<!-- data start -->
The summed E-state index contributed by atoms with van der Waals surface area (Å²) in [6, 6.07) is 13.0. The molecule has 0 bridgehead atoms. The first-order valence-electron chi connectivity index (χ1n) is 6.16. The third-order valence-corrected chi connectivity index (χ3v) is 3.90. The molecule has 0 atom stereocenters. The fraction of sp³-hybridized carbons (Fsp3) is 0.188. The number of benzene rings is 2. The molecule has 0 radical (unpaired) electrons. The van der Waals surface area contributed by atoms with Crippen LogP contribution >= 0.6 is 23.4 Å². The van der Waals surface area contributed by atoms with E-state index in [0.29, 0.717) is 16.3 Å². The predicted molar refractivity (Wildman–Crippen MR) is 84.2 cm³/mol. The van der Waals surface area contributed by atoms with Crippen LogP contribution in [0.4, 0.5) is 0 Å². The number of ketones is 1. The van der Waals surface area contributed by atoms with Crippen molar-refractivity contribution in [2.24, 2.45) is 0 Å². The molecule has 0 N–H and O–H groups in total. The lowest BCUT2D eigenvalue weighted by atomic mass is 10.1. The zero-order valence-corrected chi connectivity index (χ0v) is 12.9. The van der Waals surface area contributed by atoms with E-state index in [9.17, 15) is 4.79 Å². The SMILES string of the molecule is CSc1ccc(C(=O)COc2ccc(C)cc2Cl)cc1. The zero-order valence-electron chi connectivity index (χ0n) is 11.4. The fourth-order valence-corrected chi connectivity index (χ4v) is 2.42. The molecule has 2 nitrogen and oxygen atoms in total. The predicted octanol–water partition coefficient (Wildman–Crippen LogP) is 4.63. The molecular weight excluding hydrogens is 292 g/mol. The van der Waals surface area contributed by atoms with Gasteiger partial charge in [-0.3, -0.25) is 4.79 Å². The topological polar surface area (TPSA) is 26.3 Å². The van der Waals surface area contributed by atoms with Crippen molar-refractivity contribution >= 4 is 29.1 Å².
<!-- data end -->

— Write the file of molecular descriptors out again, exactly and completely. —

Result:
The summed E-state index contributed by atoms with van der Waals surface area (Å²) in [6, 6.07) is 13.0. The molecule has 0 bridgehead atoms. The first-order valence-electron chi connectivity index (χ1n) is 6.16. The third-order valence-corrected chi connectivity index (χ3v) is 3.90. The molecule has 0 atom stereocenters. The fraction of sp³-hybridized carbons (Fsp3) is 0.188. The number of benzene rings is 2. The molecule has 0 radical (unpaired) electrons. The van der Waals surface area contributed by atoms with Crippen LogP contribution >= 0.6 is 23.4 Å². The van der Waals surface area contributed by atoms with E-state index in [0.29, 0.717) is 16.3 Å². The predicted molar refractivity (Wildman–Crippen MR) is 84.2 cm³/mol. The van der Waals surface area contributed by atoms with Crippen LogP contribution in [0.4, 0.5) is 0 Å². The number of ketones is 1. The van der Waals surface area contributed by atoms with Crippen molar-refractivity contribution in [2.24, 2.45) is 0 Å². The molecule has 0 N–H and O–H groups in total. The lowest BCUT2D eigenvalue weighted by atomic mass is 10.1. The zero-order valence-corrected chi connectivity index (χ0v) is 12.9. The van der Waals surface area contributed by atoms with E-state index in [9.17, 15) is 4.79 Å². The SMILES string of the molecule is CSc1ccc(C(=O)COc2ccc(C)cc2Cl)cc1. The zero-order valence-electron chi connectivity index (χ0n) is 11.4. The fourth-order valence-corrected chi connectivity index (χ4v) is 2.42. The molecule has 2 nitrogen and oxygen atoms in total. The predicted octanol–water partition coefficient (Wildman–Crippen LogP) is 4.63. The molecular weight excluding hydrogens is 292 g/mol. The van der Waals surface area contributed by atoms with Gasteiger partial charge in [-0.3, -0.25) is 4.79 Å². The topological polar surface area (TPSA) is 26.3 Å². The van der Waals surface area contributed by atoms with Crippen molar-refractivity contribution >= 4 is 29.1 Å².